Bilingual education yields big payoff for state's students
San Antonio Express-News

Patricia Sánchez

In his recent comment, Dan Montgomery criticized the so-called "costs" and "ineffectiveness" of bilingual education ("Bilingual education costly, ineffective," Sept. 25).

What dismay that a member of our own State Board of Education did not cite one research study to support his views, especially when there are so many avenues in which to find these.

Even so, I am not surprised by this lack of information or effort in securing accurate data. Many educators in this country, as well as the average citizen, know little about bilingual education, its purpose and its effectiveness. Instead, what they do know is often based on the political rhetoric provided by the mainstream media or conservatives.

There is ample evidence over the past 25 years that bilingual education, if well-funded and implemented, has positive and lasting effects on the academic achievement of English language learners.

Studies that attest to this include Burnham-Massey & Pina (1990); De la Garza & Medina (1985); Powers (1978); Saldate, Mishra, & Medina (1985); Thomas & Collier (2002); Willig (1985). Other well-known researchers in the field include Jim Cummins, Eugene García, Kenji Hakuta, Stephen Krashen, Carlos Ovando and Lily Wong Fillmore.

In addition, research on the effectiveness of bilingual education is also available online from the Center for Applied Linguistics at and the Center for Research on Education, Diversity and Excellence at

Another bit of misinformation brought up by Montgomery regards the way English should be introduced and taught to students. Speaking English conversationally is radically different from using it to understand academic content in a classroom setting.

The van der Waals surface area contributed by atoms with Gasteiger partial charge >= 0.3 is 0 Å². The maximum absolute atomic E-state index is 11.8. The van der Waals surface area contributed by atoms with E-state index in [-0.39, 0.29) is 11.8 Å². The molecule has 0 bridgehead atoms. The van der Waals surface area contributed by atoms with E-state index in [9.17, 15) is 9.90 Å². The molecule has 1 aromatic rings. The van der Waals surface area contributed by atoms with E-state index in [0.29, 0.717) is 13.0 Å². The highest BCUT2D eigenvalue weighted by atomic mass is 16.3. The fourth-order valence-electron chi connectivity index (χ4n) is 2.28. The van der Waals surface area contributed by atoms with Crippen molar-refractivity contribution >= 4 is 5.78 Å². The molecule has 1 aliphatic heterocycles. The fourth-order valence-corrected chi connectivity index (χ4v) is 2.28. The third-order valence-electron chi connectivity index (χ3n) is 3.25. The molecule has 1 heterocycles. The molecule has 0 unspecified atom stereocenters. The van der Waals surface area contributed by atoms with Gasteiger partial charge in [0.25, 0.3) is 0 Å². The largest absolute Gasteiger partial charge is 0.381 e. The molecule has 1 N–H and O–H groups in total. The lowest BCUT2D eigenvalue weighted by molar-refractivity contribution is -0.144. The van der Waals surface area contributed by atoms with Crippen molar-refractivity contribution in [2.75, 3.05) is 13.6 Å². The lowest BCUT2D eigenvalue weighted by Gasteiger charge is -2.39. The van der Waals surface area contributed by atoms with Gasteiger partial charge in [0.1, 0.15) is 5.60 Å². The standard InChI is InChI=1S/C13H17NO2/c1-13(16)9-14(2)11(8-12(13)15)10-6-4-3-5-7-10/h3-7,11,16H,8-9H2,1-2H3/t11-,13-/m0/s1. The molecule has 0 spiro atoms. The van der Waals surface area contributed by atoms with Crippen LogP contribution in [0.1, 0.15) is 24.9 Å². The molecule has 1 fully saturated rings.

So-called immersion programs favored by Montgomery deny students access to the educational curriculum because they force English-language learners to "sink or swim" when they could be achieving mastery of the Texas Essential Knowledge and Skills, or TEKS, in their first language. These cognitive and academic gains pay off enormous dividends when students transition to full days of English.

Finally, conflating the recent school finance trial with the costs of bilingual education is a clumsy and feeble attempt to find a scapegoat for a systemic funding problem long overdue a change.

Funny how elected officials do not opine about the rights and educational programs of other students in our schools with particular learning needs: the gifted, those with attention deficit hyperactivity disorder, the physically and mentally challenged. These also cost taxpayers "hundreds of millions of dollars" for testing, placing, counseling, specific instructional strategies, services and personnel.

So can we please get back to the real issue — how Texas is going to provide equitable funding to all its schools and students — without marginalizing one particular set of children?

Patricia Sánchez is an assistant professor in the College of Education and Human Development, Division of Bicultural-Bilingual Studies at the University of Texas at San Antonio.  'Smaller' may be key for U.S. high schools.